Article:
Anatoly Alexandrov (1888-1982) is one of the forgotten figures of the Russian school of pianism that embraced Taneyev, Rachmaninov, Skryabin, Shostakovich, Gilels and so many other composers and pianists. Alexandrov composed fourteen sonatas and much else for piano in an attractive late-Romantic style that owes much to Nikolai Medtner, his teacher and friend. This first volume in the first-ever survey of his piano music presents a conspectus of works composed between 1939 and 1962.
Kyung-Ah Noh, piano
Four Narratives, Op. 48 (1939)
Piano Sonata No. 8 in B flat, Op. 50 (1939–44)
Echoes of the Theatre, Op. 60 (mid-1940s)
Romantic Episodes, Op. 88 (1962)
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Catalogue No: TOCC0186EAN/UPC: 5060113441867Release Date: 02.12.2013Composer: Anatoly Alexandrov Artists: Kyung-Ah Noh
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Philip R Buttall :
“…[Ballade] While there are fleeting allusions to Medtner and Skryabin, for example, in the expansive use of chromaticism, this is music with a distinct and individual voice, and which makes it the more tantalizing. The Four Narratives do suggest Medtner, who also favoured the story-telling aspect in his piano works, although Alexandrov’s language is more advanced. …The Echoes of the Theatre once more demonstrate the wide expressive range of Alexandrov’s writing, and his knack for so-effective musical characterisation. The opening Aria is a gorgeous romantic creation, while the Galliarde and Pavane mixes almost Ravel-like writing with genuine antiquity. …[Romantic Episodes] The jewel in this particular crown would seem to be the sixth piece – dedicated to the composer’s wife – such a vivid portrait of a singer singing to piano accompaniment. It is undoubtedly one of the playing highlights on the disc. The CD ends most effectively with Tempestoso e maestoso, a stunning virtuoso piece. …Kyung-Ah Noh does a splendid job throughout. Technically unflawed, she plays with immense power when called for, but is equally able to command the subtlest ‘pianissimo’. She has a real empathy for the style, and certainly as a musical ambassador for this underrated composer, Toccata Classics has come up with a truly first-rate and well-qualified exponent. The piano affords all the necessary depth of tone at the bass end, with glittering clarity in the treble register, while the recording itself has faithfully captured every nuance and dynamic to perfection.” MusicWeb International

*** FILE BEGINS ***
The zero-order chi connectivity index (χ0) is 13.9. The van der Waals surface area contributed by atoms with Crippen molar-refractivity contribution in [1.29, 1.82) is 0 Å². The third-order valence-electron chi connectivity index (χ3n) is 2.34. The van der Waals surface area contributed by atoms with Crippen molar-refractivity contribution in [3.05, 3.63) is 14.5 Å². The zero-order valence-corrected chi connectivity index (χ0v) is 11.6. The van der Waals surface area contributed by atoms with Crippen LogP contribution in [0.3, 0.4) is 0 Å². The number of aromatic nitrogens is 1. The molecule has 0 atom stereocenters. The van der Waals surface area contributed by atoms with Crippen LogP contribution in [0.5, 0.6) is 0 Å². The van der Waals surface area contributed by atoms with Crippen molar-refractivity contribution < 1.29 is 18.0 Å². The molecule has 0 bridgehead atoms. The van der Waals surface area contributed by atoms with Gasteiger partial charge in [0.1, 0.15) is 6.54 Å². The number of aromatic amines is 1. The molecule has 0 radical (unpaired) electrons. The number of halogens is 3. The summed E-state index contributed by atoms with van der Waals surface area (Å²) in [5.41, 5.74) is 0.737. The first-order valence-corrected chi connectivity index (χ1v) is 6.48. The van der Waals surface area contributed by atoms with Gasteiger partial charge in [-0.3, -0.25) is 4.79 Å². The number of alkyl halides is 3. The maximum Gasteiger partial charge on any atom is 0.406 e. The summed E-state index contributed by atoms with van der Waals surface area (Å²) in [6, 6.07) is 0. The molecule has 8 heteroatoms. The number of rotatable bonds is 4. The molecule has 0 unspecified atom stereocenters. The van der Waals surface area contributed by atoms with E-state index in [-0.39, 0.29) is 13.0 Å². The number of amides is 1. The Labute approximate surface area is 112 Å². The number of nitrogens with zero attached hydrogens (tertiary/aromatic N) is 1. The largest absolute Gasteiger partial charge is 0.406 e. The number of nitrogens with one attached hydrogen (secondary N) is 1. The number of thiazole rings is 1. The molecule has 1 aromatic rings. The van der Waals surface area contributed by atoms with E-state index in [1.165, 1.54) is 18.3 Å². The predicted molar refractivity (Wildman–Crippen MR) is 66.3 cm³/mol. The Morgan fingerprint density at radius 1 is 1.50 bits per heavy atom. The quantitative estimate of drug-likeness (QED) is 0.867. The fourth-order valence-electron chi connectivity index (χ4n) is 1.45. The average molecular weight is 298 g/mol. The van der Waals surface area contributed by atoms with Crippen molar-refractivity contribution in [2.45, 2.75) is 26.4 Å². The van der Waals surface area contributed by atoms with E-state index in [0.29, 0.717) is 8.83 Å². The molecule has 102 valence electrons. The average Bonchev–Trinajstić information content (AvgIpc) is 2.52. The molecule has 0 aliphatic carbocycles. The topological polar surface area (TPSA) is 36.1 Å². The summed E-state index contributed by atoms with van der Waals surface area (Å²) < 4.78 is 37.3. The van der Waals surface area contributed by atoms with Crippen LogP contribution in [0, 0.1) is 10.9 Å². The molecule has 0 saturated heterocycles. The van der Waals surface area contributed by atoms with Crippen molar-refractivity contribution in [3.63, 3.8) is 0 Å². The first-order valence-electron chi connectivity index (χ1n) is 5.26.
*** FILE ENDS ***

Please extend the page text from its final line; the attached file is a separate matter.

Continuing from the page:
James Harrington :
“…Given Noh’s technical and musical skills, along with her clear affinity for this music, we have a strong beginning to the projected complete piano music of Alexandrov. …I enjoyed everything here, especially the Echoes of the Theatre; ‘Galliarde and Pavana’, ‘Chorale and Polka’, ‘Dances in the Square and Siciliana’ are some of the movements. These draw easy comparisons with Shostakovich, just as the Ballade and Romantic Episodes draw on styles I associate with Rachmaninoff and early Scriabin. The Narratives and Sonata show Prokofieff’s influence. Alexandrov still manages some very nice original touches, and Noh’s clear and often very exciting playing kept my interest over many hearings. As with all of the recent Toccata discs that have come my way, the sound is top notch and the booklet is well written and informative.” American Record Guide
Seth Blacklock :
This is music of real distinction. Alexandrov’s late-Romantic soundworld, conjured in most of these pieces, is very attractive indeed and would appeal especially to lovers of the piano music of other great Russian pianist-composers like Skryabin, Rachmaninov and Medtner, elements of whose music can be traced in the expressive fire, impressionistic poetry and melancholy retrospection of Alexandrov’s language. The opening Ballade – a work of real drama and vibrant colouring, and showing off Alexandrov in the best possible light from the outset – is a powerful opener and immediately shows off the pianist’s impressive command of her instrument. We hear echoes of Medtner in the first notes of the Piano Sonata and Rachmaninovian introspection and reminiscence in the first notes of the beautiful ‘Aria’ from Echoes of the Theatre. Another fine example of the excitement that Alexandrov generates is in the final movement from the Romantic Episodes, which betrays the influence, again, of Skryabin. It is incredible that Alexandrov’s piano music is so little known; it would programme so well in concert, as this well-balanced disc shows. The young pianist, Kyung-Ah Noh, is one to watch out for. Her technique, command of colouring and tone, and characterisation of each work here is highly impressive. For me, the recorded sound is ideal, where one can get a good sense of the sonorities inherent in the music, where the music has space to breathe around the instrument. Very highly recommended.
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